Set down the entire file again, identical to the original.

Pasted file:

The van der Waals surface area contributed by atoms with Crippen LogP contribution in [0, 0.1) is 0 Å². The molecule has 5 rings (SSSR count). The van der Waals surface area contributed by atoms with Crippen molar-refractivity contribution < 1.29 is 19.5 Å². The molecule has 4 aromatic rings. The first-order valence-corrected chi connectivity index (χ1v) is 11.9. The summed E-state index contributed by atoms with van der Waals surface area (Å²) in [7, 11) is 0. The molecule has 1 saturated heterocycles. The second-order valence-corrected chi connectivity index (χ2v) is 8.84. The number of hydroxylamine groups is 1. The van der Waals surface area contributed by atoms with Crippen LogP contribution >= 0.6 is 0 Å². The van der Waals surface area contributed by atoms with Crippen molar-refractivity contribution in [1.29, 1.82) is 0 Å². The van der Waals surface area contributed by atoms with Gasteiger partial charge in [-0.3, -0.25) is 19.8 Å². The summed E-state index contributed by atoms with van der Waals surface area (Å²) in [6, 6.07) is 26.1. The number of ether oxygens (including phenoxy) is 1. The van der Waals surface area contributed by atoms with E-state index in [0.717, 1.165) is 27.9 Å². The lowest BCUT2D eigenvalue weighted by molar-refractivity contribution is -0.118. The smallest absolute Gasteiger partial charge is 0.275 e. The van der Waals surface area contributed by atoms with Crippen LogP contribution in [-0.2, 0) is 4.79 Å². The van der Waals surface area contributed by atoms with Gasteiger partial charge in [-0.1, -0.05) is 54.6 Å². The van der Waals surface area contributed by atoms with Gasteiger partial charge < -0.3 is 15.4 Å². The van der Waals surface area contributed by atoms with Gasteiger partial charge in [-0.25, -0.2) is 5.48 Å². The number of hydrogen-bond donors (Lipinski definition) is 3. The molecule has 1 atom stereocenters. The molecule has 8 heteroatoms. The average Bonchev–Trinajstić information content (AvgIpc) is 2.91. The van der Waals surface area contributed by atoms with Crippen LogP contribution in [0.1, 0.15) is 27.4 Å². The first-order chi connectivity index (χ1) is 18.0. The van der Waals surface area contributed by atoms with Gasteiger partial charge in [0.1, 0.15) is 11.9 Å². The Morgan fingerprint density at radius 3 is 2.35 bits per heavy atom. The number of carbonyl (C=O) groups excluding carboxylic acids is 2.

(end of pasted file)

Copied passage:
The van der Waals surface area contributed by atoms with Crippen LogP contribution in [0, 0.1) is 0 Å². The molecule has 5 rings (SSSR count). The van der Waals surface area contributed by atoms with Crippen molar-refractivity contribution < 1.29 is 19.5 Å². The molecule has 4 aromatic rings. The first-order valence-corrected chi connectivity index (χ1v) is 11.9. The summed E-state index contributed by atoms with van der Waals surface area (Å²) in [7, 11) is 0. The molecule has 1 saturated heterocycles. The second-order valence-corrected chi connectivity index (χ2v) is 8.84. The number of hydroxylamine groups is 1. The van der Waals surface area contributed by atoms with Crippen LogP contribution >= 0.6 is 0 Å². The van der Waals surface area contributed by atoms with Crippen molar-refractivity contribution in [1.29, 1.82) is 0 Å². The van der Waals surface area contributed by atoms with Gasteiger partial charge in [-0.3, -0.25) is 19.8 Å². The summed E-state index contributed by atoms with van der Waals surface area (Å²) in [6, 6.07) is 26.1. The number of ether oxygens (including phenoxy) is 1. The van der Waals surface area contributed by atoms with E-state index in [0.717, 1.165) is 27.9 Å². The lowest BCUT2D eigenvalue weighted by molar-refractivity contribution is -0.118. The smallest absolute Gasteiger partial charge is 0.275 e. The van der Waals surface area contributed by atoms with Crippen LogP contribution in [-0.2, 0) is 4.79 Å². The van der Waals surface area contributed by atoms with Gasteiger partial charge in [-0.1, -0.05) is 54.6 Å². The van der Waals surface area contributed by atoms with Gasteiger partial charge < -0.3 is 15.4 Å². The van der Waals surface area contributed by atoms with Gasteiger partial charge in [-0.25, -0.2) is 5.48 Å². The number of hydrogen-bond donors (Lipinski definition) is 3. The molecule has 1 atom stereocenters. The molecule has 8 heteroatoms. The average Bonchev–Trinajstić information content (AvgIpc) is 2.91. The van der Waals surface area contributed by atoms with Crippen LogP contribution in [0.1, 0.15) is 27.4 Å². The first-order chi connectivity index (χ1) is 18.0. The van der Waals surface area contributed by atoms with Gasteiger partial charge in [0.1, 0.15) is 11.9 Å². The Morgan fingerprint density at radius 3 is 2.35 bits per heavy atom. The number of carbonyl (C=O) groups excluding carboxylic acids is 2.